Reforming Intelligence: Obstacles to Democratic Control and Effectiveness

By Thomas C. Bruneau; Steven C. Boraz | Go to book overview

INTRODUCTION
INTELLIGENCE REFORM:
BALANCING DEMOCRACY AND
EFFECTIVENESS

Thomas C. Bruneau and Steven C. Boraz


A FRAMEWORK FOR STUDYING INTELLIGENCE

While there is probably agreement on the importance of the topic of studying intelligence, there is little published material on how to do so. This is paradoxical, because as a category of individuals, it would be difficult to find a more self-critical, analytical, and demanding group of people than intelligence personnel. As a profession, they more closely approximate university professors than any other discipline or calling. We thus find it striking that whereas intelligence officers and the organizations within which they function in the intelligence community (IC) are extremely rigorous methodologically in conducting their work, when we turn to the study of intelligence structures and processes by outsiders and retired intelligence professionals, there is little rigor and virtually no consensus on how to research and analyze the IC. The result is that there has been very little accumulation of public knowledge on intelligence (exceptions include the 9/11 and WMD commission reports). When studies of intelligence are in fact published, some of what passes for data or analysis in the unclassified literature can be wrong, and, unlike academia, there is no public control or competing position to correct the errors. Despite the huge array of books and articles referred to in the bibliography, there is, in fact, very little available analysis, and even less comparative analysis, on the organization of intelligence.1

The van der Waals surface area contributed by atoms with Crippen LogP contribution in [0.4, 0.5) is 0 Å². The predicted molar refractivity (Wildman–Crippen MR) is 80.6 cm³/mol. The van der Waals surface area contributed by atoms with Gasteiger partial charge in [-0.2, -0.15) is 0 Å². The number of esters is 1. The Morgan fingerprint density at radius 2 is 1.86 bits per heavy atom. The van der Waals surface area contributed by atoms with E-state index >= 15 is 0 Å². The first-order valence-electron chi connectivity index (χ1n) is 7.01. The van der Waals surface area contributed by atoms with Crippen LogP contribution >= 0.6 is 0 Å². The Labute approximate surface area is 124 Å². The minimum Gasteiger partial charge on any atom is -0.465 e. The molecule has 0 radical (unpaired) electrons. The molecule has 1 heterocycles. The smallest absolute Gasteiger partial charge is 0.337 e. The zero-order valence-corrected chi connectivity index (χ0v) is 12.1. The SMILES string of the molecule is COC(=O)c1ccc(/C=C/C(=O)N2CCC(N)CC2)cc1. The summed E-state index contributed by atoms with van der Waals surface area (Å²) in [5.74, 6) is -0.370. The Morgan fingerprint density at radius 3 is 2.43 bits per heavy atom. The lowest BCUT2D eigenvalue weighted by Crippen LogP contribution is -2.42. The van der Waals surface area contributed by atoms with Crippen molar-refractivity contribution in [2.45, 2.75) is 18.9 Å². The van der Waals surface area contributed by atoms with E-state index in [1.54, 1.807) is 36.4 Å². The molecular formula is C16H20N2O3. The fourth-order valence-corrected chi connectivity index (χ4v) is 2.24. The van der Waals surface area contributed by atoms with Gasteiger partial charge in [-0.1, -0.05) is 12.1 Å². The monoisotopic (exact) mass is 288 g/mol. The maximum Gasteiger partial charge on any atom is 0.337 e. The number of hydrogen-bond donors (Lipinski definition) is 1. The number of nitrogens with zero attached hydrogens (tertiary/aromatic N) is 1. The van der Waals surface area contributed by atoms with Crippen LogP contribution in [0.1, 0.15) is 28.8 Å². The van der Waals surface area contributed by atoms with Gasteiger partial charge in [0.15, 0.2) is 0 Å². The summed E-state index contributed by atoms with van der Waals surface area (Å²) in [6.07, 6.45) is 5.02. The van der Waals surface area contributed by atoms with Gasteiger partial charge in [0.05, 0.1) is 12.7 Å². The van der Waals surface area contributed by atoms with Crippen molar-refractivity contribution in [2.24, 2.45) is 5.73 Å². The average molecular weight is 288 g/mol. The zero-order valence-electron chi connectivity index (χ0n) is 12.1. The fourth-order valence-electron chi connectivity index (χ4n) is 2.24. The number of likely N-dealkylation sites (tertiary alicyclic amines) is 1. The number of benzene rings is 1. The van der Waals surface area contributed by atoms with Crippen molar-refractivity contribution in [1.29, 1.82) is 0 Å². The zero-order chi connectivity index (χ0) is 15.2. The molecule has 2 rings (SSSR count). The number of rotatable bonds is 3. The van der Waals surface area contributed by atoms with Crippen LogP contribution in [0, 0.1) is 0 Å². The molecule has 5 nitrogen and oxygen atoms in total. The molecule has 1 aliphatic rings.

Clearly, the problem in studying the IC is due to the essential, fundamental requirement for secrecy. After all, what intelligence personnel do can be effective only if they do it in secret, and the commitment to maintain secrecy after leaving the community results in minimal exposure and dissemination of information on the IC and its opera-

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